Monday, September 30, 2013


Sleeping in the gentle summer rain along the road
into the place where I park my car
sleeping as I unlock the door and reach for the light
sleeping into the chair by the table
lighting a cigarette in the opening of the last beer of the day
an intermission between the light and the night

Sunday, September 29, 2013

Poetry: Fueled by Alcohol

The White Horse Tavern where Dylan Thomas famously drank himself to death.

The Bar None Group has been on a literary bender this week highlighting poems with an underlying theme of alcohol. This week there was: a one night stand; a song of bourbon; a toast to a brother; an alcoholiday in Ireland and; the determination of sobriety.

Over the years the Bar None Group has served up some poems with a twist of alcohol. Here are some poems and poets featured within our pages. We serve them up Old Fashioned (classic) and Cosmopolitan (modern).

Saturday, September 28, 2013

Me and My Bottle

Touched him
He was cold
Looked at him
He was old

One evening, not too long ago
Before all these happenings
We kissed — under mistletoe
Had felt his heart faster beating

Friday, September 27, 2013

Another Way to Get through the Day

Smoke another cigarette out on the patio
The day is breaking and I keep taking the drugs
That make my heart pound
I need another cigarette poking through the ashtray
Hoping to find another way to get through the day

Drinking up the dregs of all the beer bottles
From last night's party 'cause I don't wanna go down
To the hook-up for another hook-up
I got another hook-up I just need to cook up
Another way to get through the day

Thursday, September 26, 2013

A Poem and a Toast to a Famous Dark Beer

What's more Irish than Guinness?

Today is Arthur's Day in Ireland. Celebrated on the last Thursday of September to honor the founder of the Guinness brewery, Arthur Guinness Day has come under fire as a manufactured alcoholiday. But how different is Arthur's Day from Alexander Keith Day in Canada or Cinco de Mayo in the US? (I've been in Mexico on many a May 5 with nary a celebration.)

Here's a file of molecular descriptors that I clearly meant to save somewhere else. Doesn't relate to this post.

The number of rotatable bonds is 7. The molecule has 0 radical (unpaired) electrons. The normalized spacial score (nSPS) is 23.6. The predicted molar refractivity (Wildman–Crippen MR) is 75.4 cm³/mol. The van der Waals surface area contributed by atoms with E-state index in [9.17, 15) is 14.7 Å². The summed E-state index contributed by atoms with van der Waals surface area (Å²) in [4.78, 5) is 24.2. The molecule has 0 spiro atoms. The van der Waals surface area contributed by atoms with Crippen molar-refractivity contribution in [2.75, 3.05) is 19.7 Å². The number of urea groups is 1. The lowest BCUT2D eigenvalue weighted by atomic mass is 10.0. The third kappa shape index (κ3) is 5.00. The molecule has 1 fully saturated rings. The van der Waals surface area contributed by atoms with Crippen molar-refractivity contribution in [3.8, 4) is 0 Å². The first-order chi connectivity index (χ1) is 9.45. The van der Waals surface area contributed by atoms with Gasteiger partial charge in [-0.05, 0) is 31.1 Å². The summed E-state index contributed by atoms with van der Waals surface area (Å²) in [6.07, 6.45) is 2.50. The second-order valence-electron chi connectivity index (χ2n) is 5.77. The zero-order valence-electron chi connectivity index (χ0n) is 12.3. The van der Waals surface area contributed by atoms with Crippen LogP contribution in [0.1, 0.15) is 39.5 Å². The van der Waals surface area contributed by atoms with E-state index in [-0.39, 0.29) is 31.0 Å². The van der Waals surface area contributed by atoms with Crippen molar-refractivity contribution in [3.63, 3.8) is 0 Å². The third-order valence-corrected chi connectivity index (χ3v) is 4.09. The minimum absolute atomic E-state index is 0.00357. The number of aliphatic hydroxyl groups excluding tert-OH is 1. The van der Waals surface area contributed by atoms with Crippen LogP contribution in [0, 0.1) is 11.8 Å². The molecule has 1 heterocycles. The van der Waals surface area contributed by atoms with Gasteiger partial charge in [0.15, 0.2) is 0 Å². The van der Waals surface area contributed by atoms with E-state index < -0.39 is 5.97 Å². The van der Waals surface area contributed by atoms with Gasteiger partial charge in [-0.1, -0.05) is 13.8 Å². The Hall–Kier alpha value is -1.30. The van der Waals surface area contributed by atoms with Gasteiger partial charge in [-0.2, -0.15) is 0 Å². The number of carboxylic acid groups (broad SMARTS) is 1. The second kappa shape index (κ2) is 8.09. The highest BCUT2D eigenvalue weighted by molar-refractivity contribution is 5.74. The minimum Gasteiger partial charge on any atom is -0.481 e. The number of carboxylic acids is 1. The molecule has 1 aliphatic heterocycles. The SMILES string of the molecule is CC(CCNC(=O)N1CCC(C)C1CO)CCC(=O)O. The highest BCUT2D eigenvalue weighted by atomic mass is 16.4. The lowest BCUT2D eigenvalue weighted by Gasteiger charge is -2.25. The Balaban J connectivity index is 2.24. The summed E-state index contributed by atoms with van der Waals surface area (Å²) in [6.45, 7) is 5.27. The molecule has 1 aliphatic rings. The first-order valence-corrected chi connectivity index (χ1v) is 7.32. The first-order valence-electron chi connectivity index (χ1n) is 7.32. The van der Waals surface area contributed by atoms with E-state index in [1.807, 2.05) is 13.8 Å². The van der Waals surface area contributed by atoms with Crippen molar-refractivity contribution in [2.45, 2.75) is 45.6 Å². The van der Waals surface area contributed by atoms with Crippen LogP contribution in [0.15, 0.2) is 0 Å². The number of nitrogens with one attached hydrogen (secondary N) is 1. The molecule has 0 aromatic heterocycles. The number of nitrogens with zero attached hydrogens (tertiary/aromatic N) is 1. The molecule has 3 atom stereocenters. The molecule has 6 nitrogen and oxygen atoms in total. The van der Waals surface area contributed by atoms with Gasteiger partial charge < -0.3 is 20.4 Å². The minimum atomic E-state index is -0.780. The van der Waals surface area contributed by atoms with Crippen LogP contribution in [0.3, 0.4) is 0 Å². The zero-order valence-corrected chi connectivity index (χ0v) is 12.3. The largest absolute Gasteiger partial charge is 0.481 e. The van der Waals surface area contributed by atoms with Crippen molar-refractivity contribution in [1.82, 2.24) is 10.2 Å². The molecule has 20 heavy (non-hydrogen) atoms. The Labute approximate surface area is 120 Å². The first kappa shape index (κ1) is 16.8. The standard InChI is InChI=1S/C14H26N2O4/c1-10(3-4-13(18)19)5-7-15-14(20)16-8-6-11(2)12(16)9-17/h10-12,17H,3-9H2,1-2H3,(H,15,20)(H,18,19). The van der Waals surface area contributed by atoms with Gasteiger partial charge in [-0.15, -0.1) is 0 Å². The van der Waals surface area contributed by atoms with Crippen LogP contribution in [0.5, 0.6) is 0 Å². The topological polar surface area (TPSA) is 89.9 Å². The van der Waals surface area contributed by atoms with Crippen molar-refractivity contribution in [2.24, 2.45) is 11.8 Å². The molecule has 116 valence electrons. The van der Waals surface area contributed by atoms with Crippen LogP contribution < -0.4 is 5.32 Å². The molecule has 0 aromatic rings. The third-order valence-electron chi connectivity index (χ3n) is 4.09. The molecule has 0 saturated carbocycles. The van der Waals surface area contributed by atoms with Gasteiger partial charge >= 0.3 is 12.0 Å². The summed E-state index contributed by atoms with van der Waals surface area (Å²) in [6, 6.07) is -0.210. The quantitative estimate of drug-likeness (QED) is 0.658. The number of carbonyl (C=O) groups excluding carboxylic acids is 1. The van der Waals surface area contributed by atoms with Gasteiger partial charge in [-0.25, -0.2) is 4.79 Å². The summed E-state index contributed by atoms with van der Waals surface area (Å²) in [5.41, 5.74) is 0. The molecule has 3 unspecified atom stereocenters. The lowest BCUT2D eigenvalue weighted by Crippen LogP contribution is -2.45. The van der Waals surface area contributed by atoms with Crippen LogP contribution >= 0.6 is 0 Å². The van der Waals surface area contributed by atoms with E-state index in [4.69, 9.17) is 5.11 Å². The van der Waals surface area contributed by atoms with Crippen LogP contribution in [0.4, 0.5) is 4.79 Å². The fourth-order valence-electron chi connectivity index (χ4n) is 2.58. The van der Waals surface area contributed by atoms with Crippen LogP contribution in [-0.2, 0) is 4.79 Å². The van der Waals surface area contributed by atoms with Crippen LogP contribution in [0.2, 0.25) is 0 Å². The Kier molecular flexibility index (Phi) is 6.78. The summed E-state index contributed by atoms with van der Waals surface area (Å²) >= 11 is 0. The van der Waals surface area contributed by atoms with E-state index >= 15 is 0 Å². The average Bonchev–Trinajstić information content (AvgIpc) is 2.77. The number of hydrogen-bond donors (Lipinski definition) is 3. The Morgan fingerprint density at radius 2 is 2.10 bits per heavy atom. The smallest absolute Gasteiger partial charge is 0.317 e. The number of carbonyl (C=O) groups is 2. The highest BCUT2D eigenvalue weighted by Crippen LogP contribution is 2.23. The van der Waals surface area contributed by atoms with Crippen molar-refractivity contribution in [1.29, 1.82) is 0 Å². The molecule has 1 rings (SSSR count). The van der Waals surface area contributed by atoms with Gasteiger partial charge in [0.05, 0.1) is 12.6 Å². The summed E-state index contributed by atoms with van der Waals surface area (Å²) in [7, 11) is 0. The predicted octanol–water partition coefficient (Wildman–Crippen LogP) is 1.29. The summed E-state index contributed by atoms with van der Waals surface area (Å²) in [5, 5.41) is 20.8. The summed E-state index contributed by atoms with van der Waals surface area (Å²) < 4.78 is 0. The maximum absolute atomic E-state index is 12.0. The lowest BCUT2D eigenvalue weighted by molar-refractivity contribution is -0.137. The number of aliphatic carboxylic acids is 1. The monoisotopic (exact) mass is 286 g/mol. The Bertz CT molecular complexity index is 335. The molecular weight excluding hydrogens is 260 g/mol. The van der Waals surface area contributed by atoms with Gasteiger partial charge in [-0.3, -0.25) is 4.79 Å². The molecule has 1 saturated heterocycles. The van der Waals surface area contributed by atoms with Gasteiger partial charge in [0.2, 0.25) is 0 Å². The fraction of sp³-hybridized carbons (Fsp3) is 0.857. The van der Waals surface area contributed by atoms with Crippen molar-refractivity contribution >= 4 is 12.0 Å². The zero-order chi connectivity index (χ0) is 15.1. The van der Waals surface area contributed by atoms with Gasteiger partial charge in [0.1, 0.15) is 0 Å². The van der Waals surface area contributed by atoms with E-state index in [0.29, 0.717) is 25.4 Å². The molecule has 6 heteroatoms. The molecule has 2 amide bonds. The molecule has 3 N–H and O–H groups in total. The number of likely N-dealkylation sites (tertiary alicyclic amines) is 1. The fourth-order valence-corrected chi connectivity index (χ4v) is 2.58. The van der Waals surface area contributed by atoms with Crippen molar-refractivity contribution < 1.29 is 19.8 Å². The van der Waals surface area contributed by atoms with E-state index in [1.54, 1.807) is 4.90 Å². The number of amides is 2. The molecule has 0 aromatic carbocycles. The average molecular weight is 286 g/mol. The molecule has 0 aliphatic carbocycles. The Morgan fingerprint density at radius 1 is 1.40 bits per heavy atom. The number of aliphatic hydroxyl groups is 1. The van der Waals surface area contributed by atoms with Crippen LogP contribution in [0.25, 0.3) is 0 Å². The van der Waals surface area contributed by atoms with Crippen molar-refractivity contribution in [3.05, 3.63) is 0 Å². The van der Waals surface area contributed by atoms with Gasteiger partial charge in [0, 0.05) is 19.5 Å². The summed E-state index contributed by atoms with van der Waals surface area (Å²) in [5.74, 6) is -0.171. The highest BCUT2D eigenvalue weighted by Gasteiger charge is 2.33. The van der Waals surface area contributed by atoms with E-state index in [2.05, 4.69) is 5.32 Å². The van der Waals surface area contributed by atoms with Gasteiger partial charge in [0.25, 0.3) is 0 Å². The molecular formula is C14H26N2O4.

But this isn't a forum for debate, this is a poem and a toast to a famous dark beer.

Wednesday, September 25, 2013

Patron Shots With My Brother

 Tools of the Tequila trade: El jimador and his coa de jima.

Patron shots,
with you,
Our road smooth and rough
our journey sweet and sour
when did we get so old ?

Tuesday, September 24, 2013

The Ballad of Whiskey Straight

Let dreamers whine
Of the pleasures of wine
For lovers of soft delight
But this is the song
Of a tipple that’s strong
For men who must toil and fight.

Now the drink of luck
For the man full of pluck
Is easy to nominate
It’s the good old whiskey of old Kentuck
And you always drink it straight..."

Monday, September 23, 2013

I Wish I Knew

Where did you come from, who are you?
Where do you live, what do you do?
Did we share a bottle, did we share a drink?
Did we discuss what each of us think?
But you're lying next to me all the same,
I just wish I could remember your name.

Sunday, September 22, 2013

We Aren't What We Are

Doggerel and nonsense drawn from a New York lamp post.

What shall we be, When we aren't what we are?
Shall we pretend that we aren't what we are
People need to stop telling us that we aren't important or we aren't what we are
When we are what we aren't; when we aren't what we are
We aren't what we are; we're what we do.